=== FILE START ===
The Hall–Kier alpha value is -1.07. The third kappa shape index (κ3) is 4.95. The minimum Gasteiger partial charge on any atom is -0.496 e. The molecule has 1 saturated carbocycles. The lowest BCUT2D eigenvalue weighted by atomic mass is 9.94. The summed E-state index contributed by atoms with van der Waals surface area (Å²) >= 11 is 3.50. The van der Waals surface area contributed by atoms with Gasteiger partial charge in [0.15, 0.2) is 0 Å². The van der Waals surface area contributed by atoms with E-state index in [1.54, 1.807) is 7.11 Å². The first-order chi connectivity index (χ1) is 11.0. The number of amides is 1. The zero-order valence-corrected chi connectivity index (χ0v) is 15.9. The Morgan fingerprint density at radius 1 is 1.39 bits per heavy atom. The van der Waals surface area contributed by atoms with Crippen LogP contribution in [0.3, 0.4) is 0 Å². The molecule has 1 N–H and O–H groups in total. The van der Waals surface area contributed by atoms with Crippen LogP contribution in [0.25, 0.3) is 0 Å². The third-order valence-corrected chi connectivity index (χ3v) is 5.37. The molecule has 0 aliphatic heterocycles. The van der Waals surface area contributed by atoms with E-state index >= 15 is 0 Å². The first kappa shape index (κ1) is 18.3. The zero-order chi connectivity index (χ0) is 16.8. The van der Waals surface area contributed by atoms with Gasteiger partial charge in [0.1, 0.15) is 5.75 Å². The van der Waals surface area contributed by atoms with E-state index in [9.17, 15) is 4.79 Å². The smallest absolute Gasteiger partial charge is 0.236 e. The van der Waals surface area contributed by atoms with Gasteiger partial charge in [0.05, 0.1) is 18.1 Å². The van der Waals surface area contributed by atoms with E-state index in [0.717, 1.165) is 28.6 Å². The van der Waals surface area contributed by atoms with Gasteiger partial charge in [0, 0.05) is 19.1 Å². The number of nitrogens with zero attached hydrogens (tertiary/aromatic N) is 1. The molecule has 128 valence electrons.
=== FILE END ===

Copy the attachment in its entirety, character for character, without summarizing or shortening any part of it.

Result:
The Hall–Kier alpha value is -1.07. The third kappa shape index (κ3) is 4.95. The minimum Gasteiger partial charge on any atom is -0.496 e. The molecule has 1 saturated carbocycles. The lowest BCUT2D eigenvalue weighted by atomic mass is 9.94. The summed E-state index contributed by atoms with van der Waals surface area (Å²) >= 11 is 3.50. The van der Waals surface area contributed by atoms with Gasteiger partial charge in [0.15, 0.2) is 0 Å². The van der Waals surface area contributed by atoms with E-state index in [1.54, 1.807) is 7.11 Å². The first-order chi connectivity index (χ1) is 11.0. The number of amides is 1. The zero-order valence-corrected chi connectivity index (χ0v) is 15.9. The Morgan fingerprint density at radius 1 is 1.39 bits per heavy atom. The van der Waals surface area contributed by atoms with Crippen LogP contribution in [0.3, 0.4) is 0 Å². The molecule has 1 N–H and O–H groups in total. The van der Waals surface area contributed by atoms with Crippen LogP contribution in [0.25, 0.3) is 0 Å². The third-order valence-corrected chi connectivity index (χ3v) is 5.37. The molecule has 0 aliphatic heterocycles. The van der Waals surface area contributed by atoms with E-state index >= 15 is 0 Å². The first kappa shape index (κ1) is 18.3. The zero-order chi connectivity index (χ0) is 16.8. The van der Waals surface area contributed by atoms with Gasteiger partial charge in [0.1, 0.15) is 5.75 Å². The van der Waals surface area contributed by atoms with E-state index in [9.17, 15) is 4.79 Å². The smallest absolute Gasteiger partial charge is 0.236 e. The van der Waals surface area contributed by atoms with Gasteiger partial charge in [0.05, 0.1) is 18.1 Å². The van der Waals surface area contributed by atoms with E-state index in [0.717, 1.165) is 28.6 Å². The van der Waals surface area contributed by atoms with Gasteiger partial charge in [0, 0.05) is 19.1 Å². The number of nitrogens with zero attached hydrogens (tertiary/aromatic N) is 1. The molecule has 128 valence electrons.